• Managing Diabetes: Why it Doesn’t Have to Control Your Life

    on Jun 1st, 2017

Depending on your age, you have a different relationship to the concept of diabetes. If you’re in your 50s or 60s, you’ve spent most of your life thinking of it as a disease of excess that you’re at a greater risk of developing in late middle age. If you led a life of little activity and a high sugar diet, there’s a chance you could develop it and it would change your life for its duration. Well, that might have been your thought process when you were younger. Now, diabetes seems to be everywhere.


If you’re in your 20s or 30s, you are acutely aware of diabetes as something that could strike at any time. You probably have friends with the condition. It is no longer considered an old person’s disease. It’s now accepted as one of the most common chronic conditions in America.


In the last 60 years, diabetes diagnoses have skyrocketed. In 1958, only about 1.6 million people in the U.S. had the disease. That was less than 1% of the population. By 2015, that had jumped up to 23.4 million people and 7.4% of the population. Estimates have it at about 8% by now. Shockingly, more children under 18 than ever are being diagnosed with diabetes. As our population begins to live to longer ages, the incidences of diabetes will only rise.


There’s a good chance if you’re reading this that you or someone close to you has been diagnosed with diabetes. Hearing that you have developed a lifelong condition can be disheartening to say the least. But diabetes can be managed and you can lead a relatively normal and long life if you address it properly. Diabetes doesn’t have to control your life. Here is what you need to know.

The different kinds of diabetes

It’s important to note that there are three different kinds of diabetes: Type I, Type 2, and gestational.

Type 1 diabetes is a condition you are often born with. If not diagnosed early on, it’s usually caught in young adulthood. With Type 1, your body doesn’t produce enough insulin so you need to take insulin injections or, if your doctor recommends it, have an insulin pump installed.

Type 2 diabetes, the far more common type and the one most on the rise, is insulin resistance. This is the type that traditionally developed in old age, but with high sugar diets, obesity, and sedentary lifestyles becoming more of the norm, younger people are developing it at a fast rate.

Gestational diabetes occurs during some pregnancies for a variety of reasons. It needs to be managed, but usually resolves once you give birth. However, it’s important to note it raises the risk of developing type 2 diabetes later on in life.


Symptoms to be aware of

In the early stages, there are few noticeable symptoms. However, as the disease progresses you may notice symptoms like fatigue, weight loss, extreme thirst and urination (including the need to urinate while sleeping), blurred vision, tingling in extremities, and slow healing wounds.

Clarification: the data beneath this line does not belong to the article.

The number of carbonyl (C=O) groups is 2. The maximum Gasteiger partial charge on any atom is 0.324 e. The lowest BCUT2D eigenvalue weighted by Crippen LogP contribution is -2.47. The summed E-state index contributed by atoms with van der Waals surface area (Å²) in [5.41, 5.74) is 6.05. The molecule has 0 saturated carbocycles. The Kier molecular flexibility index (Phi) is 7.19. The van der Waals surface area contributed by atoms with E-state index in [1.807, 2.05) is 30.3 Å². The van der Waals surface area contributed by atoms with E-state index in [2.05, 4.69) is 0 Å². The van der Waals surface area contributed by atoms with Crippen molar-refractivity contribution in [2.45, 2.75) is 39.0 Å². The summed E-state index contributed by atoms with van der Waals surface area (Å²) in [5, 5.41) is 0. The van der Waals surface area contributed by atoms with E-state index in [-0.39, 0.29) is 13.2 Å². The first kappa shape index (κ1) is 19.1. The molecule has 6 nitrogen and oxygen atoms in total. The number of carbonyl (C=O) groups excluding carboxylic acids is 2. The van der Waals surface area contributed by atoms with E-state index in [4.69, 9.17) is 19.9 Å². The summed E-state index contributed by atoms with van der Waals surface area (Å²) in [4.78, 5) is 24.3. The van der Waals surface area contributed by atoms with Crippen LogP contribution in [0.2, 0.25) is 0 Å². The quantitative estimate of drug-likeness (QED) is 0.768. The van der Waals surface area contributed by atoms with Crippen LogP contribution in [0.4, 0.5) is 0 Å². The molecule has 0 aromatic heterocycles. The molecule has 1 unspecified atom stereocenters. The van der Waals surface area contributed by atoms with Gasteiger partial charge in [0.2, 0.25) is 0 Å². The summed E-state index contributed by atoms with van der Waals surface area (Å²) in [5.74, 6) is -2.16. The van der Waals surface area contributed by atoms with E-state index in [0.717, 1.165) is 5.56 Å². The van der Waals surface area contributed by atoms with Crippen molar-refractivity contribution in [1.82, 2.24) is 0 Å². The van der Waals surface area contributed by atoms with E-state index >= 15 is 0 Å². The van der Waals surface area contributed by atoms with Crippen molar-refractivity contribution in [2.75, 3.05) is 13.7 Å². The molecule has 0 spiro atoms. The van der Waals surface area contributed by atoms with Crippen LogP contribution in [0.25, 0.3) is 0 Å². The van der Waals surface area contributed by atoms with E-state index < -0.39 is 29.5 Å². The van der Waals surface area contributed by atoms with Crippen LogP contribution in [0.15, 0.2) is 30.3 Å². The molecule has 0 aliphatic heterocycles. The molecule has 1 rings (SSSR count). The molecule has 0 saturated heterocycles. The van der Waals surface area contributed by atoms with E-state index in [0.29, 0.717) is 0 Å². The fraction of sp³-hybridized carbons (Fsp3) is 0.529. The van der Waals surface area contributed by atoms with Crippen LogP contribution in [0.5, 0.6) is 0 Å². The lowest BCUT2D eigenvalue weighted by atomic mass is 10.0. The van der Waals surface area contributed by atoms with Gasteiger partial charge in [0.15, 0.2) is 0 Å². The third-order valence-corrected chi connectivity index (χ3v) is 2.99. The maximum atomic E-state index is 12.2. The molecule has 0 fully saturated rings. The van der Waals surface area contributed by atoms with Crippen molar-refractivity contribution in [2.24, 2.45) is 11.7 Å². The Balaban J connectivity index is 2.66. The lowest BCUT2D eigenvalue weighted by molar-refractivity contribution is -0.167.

With the proper management, you should be able to get these symptoms under control. However, unchecked these symptoms can develop into more serious conditions.


The risks of not seeking treatment

Unmanaged diabetes can cause havoc on the body. Diabetes is a leading cause of blindness. As the disease progresses, the small blood vessels in the eyes degrade. It’s also a leading cause of amputation. Because your circulation gets so compromised, your blood flow can’t reach. This is why people with advanced diabetes often lose a foot. The condition also causes cardiovascular issues and can raise the chances of stroke or heart attack. Renal failure is a leading cause of diabetes related fatalities.


How is it managed?

Everyone is different when it comes to managing diabetes. But, it’s always a multi-step process. First, you need to be evaluated for how much the disease has progressed. While we often associate insulin injections with type 1 diabetes, plenty of people with type 2 receive them as well. The real key will be lifestyle changes. Keeping your blood sugar down is the main objective. Dietary changes will need to be followed. Low GI foods that don’t spike blood sugar and low-fat foods with an increase in vegetables can help. Also, a regular exercise regimen will need to be followed to not only combat high blood sugar, but get your weight down. Obesity accounts for 90% of diabetes diagnoses.


Conclusion

Diabetes can be managed, but it takes professional treatment you can trust along with lifestyle changes. It can be done. If you’ve been diagnosed with diabetes and you’re looking for help managing your condition, contact us today. The team at Pure Medicine is here to provide you with the care you need so you can lead a healthier, longer life. Schedule an appointment and begin the process of managing your condition.

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